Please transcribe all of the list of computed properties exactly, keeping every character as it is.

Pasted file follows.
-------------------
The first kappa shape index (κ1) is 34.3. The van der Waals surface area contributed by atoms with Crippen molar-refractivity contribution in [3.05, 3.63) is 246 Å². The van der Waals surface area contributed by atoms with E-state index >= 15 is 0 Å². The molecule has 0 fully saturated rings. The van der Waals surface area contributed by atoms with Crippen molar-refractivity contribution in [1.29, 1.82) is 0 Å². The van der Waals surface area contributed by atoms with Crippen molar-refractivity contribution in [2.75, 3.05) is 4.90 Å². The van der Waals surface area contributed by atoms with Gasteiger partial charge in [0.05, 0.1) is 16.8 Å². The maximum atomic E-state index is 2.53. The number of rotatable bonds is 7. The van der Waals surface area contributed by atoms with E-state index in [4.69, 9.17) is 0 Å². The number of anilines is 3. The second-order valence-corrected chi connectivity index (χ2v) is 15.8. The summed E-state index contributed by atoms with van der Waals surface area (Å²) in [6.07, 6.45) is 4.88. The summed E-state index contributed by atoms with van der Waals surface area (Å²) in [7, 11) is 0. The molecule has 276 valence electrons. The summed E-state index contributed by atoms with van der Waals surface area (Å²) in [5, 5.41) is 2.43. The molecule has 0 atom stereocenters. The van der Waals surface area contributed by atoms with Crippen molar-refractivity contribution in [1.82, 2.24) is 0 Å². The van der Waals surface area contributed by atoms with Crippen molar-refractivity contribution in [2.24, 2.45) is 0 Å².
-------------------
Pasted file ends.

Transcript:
The first kappa shape index (κ1) is 34.3. The van der Waals surface area contributed by atoms with Crippen molar-refractivity contribution in [3.05, 3.63) is 246 Å². The van der Waals surface area contributed by atoms with E-state index >= 15 is 0 Å². The molecule has 0 fully saturated rings. The van der Waals surface area contributed by atoms with Crippen molar-refractivity contribution in [1.29, 1.82) is 0 Å². The van der Waals surface area contributed by atoms with Crippen molar-refractivity contribution in [2.75, 3.05) is 4.90 Å². The van der Waals surface area contributed by atoms with Gasteiger partial charge in [0.05, 0.1) is 16.8 Å². The maximum atomic E-state index is 2.53. The number of rotatable bonds is 7. The van der Waals surface area contributed by atoms with E-state index in [4.69, 9.17) is 0 Å². The number of anilines is 3. The second-order valence-corrected chi connectivity index (χ2v) is 15.8. The summed E-state index contributed by atoms with van der Waals surface area (Å²) in [6.07, 6.45) is 4.88. The summed E-state index contributed by atoms with van der Waals surface area (Å²) in [7, 11) is 0. The molecule has 276 valence electrons. The summed E-state index contributed by atoms with van der Waals surface area (Å²) in [5, 5.41) is 2.43. The molecule has 0 atom stereocenters. The van der Waals surface area contributed by atoms with Crippen molar-refractivity contribution in [1.82, 2.24) is 0 Å². The van der Waals surface area contributed by atoms with Crippen molar-refractivity contribution in [2.24, 2.45) is 0 Å².